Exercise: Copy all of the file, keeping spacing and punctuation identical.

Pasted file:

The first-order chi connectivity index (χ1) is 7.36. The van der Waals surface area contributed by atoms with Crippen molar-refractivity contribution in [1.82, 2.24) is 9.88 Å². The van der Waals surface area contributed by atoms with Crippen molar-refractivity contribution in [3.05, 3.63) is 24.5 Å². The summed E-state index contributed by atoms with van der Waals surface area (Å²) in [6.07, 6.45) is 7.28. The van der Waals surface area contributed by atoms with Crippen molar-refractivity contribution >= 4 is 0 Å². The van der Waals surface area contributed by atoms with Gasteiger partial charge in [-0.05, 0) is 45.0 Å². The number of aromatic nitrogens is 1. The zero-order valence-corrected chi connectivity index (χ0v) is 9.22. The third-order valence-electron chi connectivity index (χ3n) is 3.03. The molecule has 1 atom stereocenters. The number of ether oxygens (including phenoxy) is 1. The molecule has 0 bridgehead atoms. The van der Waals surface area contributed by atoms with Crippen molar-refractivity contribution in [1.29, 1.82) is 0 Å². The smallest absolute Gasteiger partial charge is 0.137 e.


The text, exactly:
The first-order chi connectivity index (χ1) is 7.36. The van der Waals surface area contributed by atoms with Crippen molar-refractivity contribution in [1.82, 2.24) is 9.88 Å². The van der Waals surface area contributed by atoms with Crippen molar-refractivity contribution in [3.05, 3.63) is 24.5 Å². The summed E-state index contributed by atoms with van der Waals surface area (Å²) in [6.07, 6.45) is 7.28. The van der Waals surface area contributed by atoms with Crippen molar-refractivity contribution >= 4 is 0 Å². The van der Waals surface area contributed by atoms with Gasteiger partial charge in [-0.05, 0) is 45.0 Å². The number of aromatic nitrogens is 1. The zero-order valence-corrected chi connectivity index (χ0v) is 9.22. The third-order valence-electron chi connectivity index (χ3n) is 3.03. The molecule has 1 atom stereocenters. The number of ether oxygens (including phenoxy) is 1. The molecule has 0 bridgehead atoms. The van der Waals surface area contributed by atoms with Crippen molar-refractivity contribution in [1.29, 1.82) is 0 Å². The smallest absolute Gasteiger partial charge is 0.137 e.